Plain English Summary
1West Hertfordshire Hospitals NHS Trust
Chronic obstructive pulmonary disease (COPD) is the third most common cause of death in the world. COPD exacerbations or flare-ups are when a patient’s symptoms get worse. This often leads to a short-term increase in medication use. Over 1 in 3 people with COPD suffer from exacerbations every year. Also, a severe exacerbation can cause a patient’s symptoms to be worse for the rest of their lives.
Treatment of COPD exacerbations has not changed for many years, and it could be improved. One of the reasons for this is that it is difficult to compare different treatments for COPD exacerbations. Treatments are tested in clinical trials, but the way they are tested can vary. One common difference between clinical trials are their outcomes, which is how the trial assesses if the treatment works. Outcomes need to be tested the same way in all trials. However, this does not happen. For example, one trial of a drug may use death as the most important outcome, but another trial of the same drug may use going into hospital as its most important outcome. Therefore, it will be difficult to compare both trials, even though they are testing the same drug. Some trials may seem to use the same outcome, but they may use different definitions of this outcome. For example, one trial may define “improvement” of an exacerbation based on the patient’s symptoms, but another trial may define it based on their blood results. Not being able to compare clinical trials has meant that it is difficult to find new treatments for COPD exacerbations.
The European Respiratory Society (ERS) set up a group of doctors and COPD patients from around the world to solve this problem. The group, known as a task force, aimed to create a list of core outcomes. Core outcomes are a clearly defined list of results that are important to patients, doctors and researchers. They should be included in all clinical trials of COPD treatments. This will make it easier to compare different clinical trials in the future. The task force also created guidance about how to test each of these core outcomes.
First, the task force collected a list of all the different outcomes reported in previous COPD exacerbation clinical trials. Then, over 1,000 doctors and COPD patients from around the world completed a survey about which outcomes they think are most important. The task force then held two meetings to discuss the outcomes which scored highest in this survey. In the first meeting, the task force voted on the outcomes that the survey participants had recommended. If more than 7 out of every 10 people in the task force thought that an outcome was critically important, this outcome would be added to the final list of core outcomes. During the second meeting, the task force decided how each outcome should be defined and measured. This decision was based on previous studies, and the amount of time and resources needed for each definition. If more than 7 in every 10 people on the task force agreed on a definition for an outcome, then the task force would “strongly” recommend its use. If less than 7 in 10 people on the task force agreed on a definition, then the task force could recommend this definition, with a note that further research is needed to refine it.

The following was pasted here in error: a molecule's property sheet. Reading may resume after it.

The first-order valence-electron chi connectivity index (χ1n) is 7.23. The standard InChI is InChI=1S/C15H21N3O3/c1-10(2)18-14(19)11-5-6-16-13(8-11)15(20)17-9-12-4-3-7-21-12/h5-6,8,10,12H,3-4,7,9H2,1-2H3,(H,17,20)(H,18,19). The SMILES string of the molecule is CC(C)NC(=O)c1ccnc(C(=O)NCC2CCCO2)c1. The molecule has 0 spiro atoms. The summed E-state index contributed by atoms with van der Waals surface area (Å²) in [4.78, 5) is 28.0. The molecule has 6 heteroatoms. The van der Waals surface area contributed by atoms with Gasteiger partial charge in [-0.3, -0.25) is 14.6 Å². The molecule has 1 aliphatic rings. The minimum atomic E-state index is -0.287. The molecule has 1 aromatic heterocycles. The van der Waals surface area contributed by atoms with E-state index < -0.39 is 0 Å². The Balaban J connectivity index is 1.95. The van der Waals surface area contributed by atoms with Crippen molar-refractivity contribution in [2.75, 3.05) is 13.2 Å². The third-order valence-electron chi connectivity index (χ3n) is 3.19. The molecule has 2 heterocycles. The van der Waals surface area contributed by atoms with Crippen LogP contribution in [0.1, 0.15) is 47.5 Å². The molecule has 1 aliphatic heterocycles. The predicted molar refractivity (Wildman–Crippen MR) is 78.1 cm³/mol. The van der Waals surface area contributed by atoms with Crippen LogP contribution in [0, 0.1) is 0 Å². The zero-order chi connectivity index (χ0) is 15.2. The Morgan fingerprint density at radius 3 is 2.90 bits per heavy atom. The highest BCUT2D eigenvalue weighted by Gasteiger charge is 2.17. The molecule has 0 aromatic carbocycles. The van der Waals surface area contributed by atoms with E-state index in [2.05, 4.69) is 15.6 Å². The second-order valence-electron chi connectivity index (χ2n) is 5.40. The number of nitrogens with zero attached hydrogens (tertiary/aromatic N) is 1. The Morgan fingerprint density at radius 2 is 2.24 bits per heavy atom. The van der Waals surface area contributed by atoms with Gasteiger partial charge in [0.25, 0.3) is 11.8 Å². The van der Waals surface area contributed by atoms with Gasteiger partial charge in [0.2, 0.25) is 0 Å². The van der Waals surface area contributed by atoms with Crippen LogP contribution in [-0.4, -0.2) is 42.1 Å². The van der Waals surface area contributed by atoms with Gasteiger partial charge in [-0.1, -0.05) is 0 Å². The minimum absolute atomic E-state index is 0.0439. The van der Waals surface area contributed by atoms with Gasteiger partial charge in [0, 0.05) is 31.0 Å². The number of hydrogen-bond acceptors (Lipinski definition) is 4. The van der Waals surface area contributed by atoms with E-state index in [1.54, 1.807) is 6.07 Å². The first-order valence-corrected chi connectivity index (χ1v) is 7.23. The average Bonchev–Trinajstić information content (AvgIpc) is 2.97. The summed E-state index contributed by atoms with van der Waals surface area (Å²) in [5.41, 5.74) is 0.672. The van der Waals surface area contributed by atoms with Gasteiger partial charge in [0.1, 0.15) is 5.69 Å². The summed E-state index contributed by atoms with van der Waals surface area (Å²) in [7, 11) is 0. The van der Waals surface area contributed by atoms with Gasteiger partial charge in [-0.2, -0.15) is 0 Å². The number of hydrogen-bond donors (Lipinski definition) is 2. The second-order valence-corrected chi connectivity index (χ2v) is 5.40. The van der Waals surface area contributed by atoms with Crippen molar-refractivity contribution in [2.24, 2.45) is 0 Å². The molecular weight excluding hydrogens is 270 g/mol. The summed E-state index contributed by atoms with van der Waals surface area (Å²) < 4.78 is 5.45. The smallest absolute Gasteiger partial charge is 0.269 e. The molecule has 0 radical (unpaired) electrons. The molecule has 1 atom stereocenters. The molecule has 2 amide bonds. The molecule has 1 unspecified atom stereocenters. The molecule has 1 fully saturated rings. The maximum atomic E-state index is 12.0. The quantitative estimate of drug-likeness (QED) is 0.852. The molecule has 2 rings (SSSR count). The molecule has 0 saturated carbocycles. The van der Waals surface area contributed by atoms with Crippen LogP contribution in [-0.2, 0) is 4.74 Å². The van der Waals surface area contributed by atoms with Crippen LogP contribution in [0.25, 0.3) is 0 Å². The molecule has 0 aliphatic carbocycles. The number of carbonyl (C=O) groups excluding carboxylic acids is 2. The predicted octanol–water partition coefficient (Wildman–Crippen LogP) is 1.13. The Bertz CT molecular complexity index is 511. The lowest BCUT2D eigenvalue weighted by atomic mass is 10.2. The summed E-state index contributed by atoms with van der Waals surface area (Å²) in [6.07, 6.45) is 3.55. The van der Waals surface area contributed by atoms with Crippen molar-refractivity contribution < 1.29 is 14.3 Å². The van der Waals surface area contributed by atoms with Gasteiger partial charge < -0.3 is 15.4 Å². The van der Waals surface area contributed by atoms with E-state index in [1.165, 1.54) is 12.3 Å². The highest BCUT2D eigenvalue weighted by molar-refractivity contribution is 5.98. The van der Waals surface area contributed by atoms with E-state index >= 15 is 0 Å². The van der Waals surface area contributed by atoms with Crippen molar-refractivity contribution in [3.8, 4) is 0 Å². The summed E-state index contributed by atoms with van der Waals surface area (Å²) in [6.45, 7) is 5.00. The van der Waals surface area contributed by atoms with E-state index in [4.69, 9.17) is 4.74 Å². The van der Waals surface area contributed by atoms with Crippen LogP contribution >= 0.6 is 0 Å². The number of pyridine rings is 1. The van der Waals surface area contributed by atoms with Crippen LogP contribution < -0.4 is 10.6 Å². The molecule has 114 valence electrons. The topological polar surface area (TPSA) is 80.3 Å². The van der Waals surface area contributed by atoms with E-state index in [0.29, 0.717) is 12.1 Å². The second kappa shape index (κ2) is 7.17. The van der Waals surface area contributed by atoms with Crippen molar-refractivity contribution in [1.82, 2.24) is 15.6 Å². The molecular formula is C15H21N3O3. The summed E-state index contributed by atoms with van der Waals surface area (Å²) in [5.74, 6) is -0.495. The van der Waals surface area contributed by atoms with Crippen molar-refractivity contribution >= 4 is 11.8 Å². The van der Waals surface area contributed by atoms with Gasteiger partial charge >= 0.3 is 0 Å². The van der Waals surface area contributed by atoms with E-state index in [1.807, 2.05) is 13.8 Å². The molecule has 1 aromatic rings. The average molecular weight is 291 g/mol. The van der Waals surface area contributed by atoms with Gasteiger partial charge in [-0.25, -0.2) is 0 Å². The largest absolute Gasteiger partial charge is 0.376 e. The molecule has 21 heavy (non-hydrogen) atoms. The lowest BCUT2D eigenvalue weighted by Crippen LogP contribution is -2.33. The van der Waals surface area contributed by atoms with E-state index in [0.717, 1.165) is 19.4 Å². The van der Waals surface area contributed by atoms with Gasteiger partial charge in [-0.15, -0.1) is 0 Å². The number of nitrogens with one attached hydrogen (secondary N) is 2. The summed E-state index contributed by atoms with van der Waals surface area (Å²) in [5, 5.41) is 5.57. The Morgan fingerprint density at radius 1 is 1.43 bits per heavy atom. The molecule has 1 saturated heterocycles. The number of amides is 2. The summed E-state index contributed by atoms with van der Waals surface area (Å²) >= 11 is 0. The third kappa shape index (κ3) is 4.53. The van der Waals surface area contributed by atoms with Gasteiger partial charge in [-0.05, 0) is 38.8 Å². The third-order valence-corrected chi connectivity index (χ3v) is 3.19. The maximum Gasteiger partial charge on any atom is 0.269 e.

The core outcomes that the task force recommended are listed in Box 1. The task force recommended that all future trials will use these outcomes. This will make it easier for doctors to understand the results of the trials, and to compare different trials.
If you want to learn more about this piece of research, you can read the full paper by clicking here.
Need for a higher level of care
Levels of oxygen and carbon dioxide in the blood (arterial blood gases)
Outcomes reported by patients
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